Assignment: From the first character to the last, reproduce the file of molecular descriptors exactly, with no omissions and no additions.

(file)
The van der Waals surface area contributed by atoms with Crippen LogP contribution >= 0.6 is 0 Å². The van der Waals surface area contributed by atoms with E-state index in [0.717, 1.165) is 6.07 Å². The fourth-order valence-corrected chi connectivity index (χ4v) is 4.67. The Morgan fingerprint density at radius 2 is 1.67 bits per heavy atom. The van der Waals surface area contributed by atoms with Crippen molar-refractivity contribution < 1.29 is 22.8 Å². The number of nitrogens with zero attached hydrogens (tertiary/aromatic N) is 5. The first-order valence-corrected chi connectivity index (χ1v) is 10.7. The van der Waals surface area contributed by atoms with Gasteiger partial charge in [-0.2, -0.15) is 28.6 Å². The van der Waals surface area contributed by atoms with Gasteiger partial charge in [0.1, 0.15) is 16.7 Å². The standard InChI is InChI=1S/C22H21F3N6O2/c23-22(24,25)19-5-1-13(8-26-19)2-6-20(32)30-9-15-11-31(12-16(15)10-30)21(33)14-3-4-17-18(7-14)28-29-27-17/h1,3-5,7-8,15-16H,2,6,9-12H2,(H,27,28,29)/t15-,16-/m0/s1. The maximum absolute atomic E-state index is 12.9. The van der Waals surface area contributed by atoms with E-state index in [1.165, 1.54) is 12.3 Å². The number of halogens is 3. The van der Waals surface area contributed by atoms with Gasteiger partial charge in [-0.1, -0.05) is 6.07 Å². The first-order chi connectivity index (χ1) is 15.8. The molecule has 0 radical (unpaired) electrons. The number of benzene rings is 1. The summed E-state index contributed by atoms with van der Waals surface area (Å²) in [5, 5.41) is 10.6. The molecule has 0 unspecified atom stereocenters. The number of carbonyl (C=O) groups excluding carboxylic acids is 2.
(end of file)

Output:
The van der Waals surface area contributed by atoms with Crippen LogP contribution >= 0.6 is 0 Å². The van der Waals surface area contributed by atoms with E-state index in [0.717, 1.165) is 6.07 Å². The fourth-order valence-corrected chi connectivity index (χ4v) is 4.67. The Morgan fingerprint density at radius 2 is 1.67 bits per heavy atom. The van der Waals surface area contributed by atoms with Crippen molar-refractivity contribution < 1.29 is 22.8 Å². The number of nitrogens with zero attached hydrogens (tertiary/aromatic N) is 5. The first-order valence-corrected chi connectivity index (χ1v) is 10.7. The van der Waals surface area contributed by atoms with Gasteiger partial charge in [-0.2, -0.15) is 28.6 Å². The van der Waals surface area contributed by atoms with Gasteiger partial charge in [0.1, 0.15) is 16.7 Å². The standard InChI is InChI=1S/C22H21F3N6O2/c23-22(24,25)19-5-1-13(8-26-19)2-6-20(32)30-9-15-11-31(12-16(15)10-30)21(33)14-3-4-17-18(7-14)28-29-27-17/h1,3-5,7-8,15-16H,2,6,9-12H2,(H,27,28,29)/t15-,16-/m0/s1. The maximum absolute atomic E-state index is 12.9. The van der Waals surface area contributed by atoms with E-state index in [1.165, 1.54) is 12.3 Å². The number of halogens is 3. The van der Waals surface area contributed by atoms with Gasteiger partial charge in [-0.1, -0.05) is 6.07 Å². The first-order chi connectivity index (χ1) is 15.8. The molecule has 0 radical (unpaired) electrons. The number of benzene rings is 1. The summed E-state index contributed by atoms with van der Waals surface area (Å²) in [5, 5.41) is 10.6. The molecule has 0 unspecified atom stereocenters. The number of carbonyl (C=O) groups excluding carboxylic acids is 2.